Wednesday, September 23, 2015

Proud Bearer of a Sixty Pound Stone

On my back's a sixty pound stone,
On my shoulder a half mile line.
- "The Rising"
Bruce Springsteen

Twenty-three-year-old Brooke Jackman was not a member of the FDNY.  She was, quite simply, an extraordinary young woman.  In the late summer of 2001, she worked at Cantor Fitzgerald.  On Tuesday, September 11, 2001, she died there - on the 104th floor of the North Tower - along with 658 of her co-workers.   

Brooke Jackman

She had only been at Cantor Fitzgerald for a brief period of time - having started at the firm after she graduated from Columbia University the previous spring - a Dean's List student with a degree in Finance.  Her dad, Robert, and her older brother, Ross, earned their living in the world of high finance.  Brooke, however, had already decided it was not for her.  

On the night of September 10, 2001, she spoke to her mom, Barbara, for the final time.  She had called home to Oyster Bay to tell her mom that she knew that there was more to life than earning money.  She intended to give up her position at Cantor Fitzgerald in order to pursue her M.S.W. at Berkeley's School of Social Work.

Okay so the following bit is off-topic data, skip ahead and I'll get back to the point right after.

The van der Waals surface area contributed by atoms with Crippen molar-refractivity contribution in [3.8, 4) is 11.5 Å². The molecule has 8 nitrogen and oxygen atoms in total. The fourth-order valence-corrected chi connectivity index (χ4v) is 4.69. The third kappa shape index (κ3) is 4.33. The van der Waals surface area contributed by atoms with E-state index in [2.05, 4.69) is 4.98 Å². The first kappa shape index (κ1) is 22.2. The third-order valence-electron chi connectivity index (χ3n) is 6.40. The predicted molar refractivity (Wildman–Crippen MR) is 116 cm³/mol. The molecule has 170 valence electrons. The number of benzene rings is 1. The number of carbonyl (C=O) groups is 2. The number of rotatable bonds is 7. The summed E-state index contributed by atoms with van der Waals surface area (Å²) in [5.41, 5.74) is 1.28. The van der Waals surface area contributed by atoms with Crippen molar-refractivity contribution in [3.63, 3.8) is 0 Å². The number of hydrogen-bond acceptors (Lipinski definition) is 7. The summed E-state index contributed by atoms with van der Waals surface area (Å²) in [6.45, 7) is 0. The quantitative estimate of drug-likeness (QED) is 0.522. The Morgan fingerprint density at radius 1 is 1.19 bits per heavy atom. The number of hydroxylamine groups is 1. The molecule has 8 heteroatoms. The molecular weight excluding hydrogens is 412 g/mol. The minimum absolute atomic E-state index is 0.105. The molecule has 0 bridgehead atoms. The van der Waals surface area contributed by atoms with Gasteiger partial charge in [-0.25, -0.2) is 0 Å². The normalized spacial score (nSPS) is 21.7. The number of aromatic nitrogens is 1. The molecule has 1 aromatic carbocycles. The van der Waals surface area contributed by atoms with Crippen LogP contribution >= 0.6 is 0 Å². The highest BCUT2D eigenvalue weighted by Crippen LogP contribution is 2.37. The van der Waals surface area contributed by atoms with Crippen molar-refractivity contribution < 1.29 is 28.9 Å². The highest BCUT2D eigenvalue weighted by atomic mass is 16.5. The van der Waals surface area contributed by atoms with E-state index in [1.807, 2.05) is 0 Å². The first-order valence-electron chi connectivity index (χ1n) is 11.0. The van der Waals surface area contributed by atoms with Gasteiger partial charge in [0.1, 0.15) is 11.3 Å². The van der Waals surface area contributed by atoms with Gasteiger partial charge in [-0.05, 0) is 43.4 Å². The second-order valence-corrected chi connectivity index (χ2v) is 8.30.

Her "thing" was books.  She was a voracious reader.  She loved to read and she believed that a child presented with the opportunity to read was a child who could better realize his or her dream.  Her belief is one upon which her family has delivered for the past fourteen years.  

Within a month or so of their daughter's murder, Robert and Barbara Jackman established the Brooke Jackman Foundation, the mission of which is "to create and support programs enhancing the literacy and self-esteem of disadvantaged children and their families in and around the New York area."   The Foundation, annually, donates more than 35,000 knapsacks filled with books to homeless shelters and to schools.  

Each knapsack bears Brooke's name.  

Brooke Packs

More importantly, each knapsack carries her dream forward.    

Most important of all, it helps a child, perhaps, fulfill a dream of his own or her own...

...which is, after all, the greatest story ever written. 


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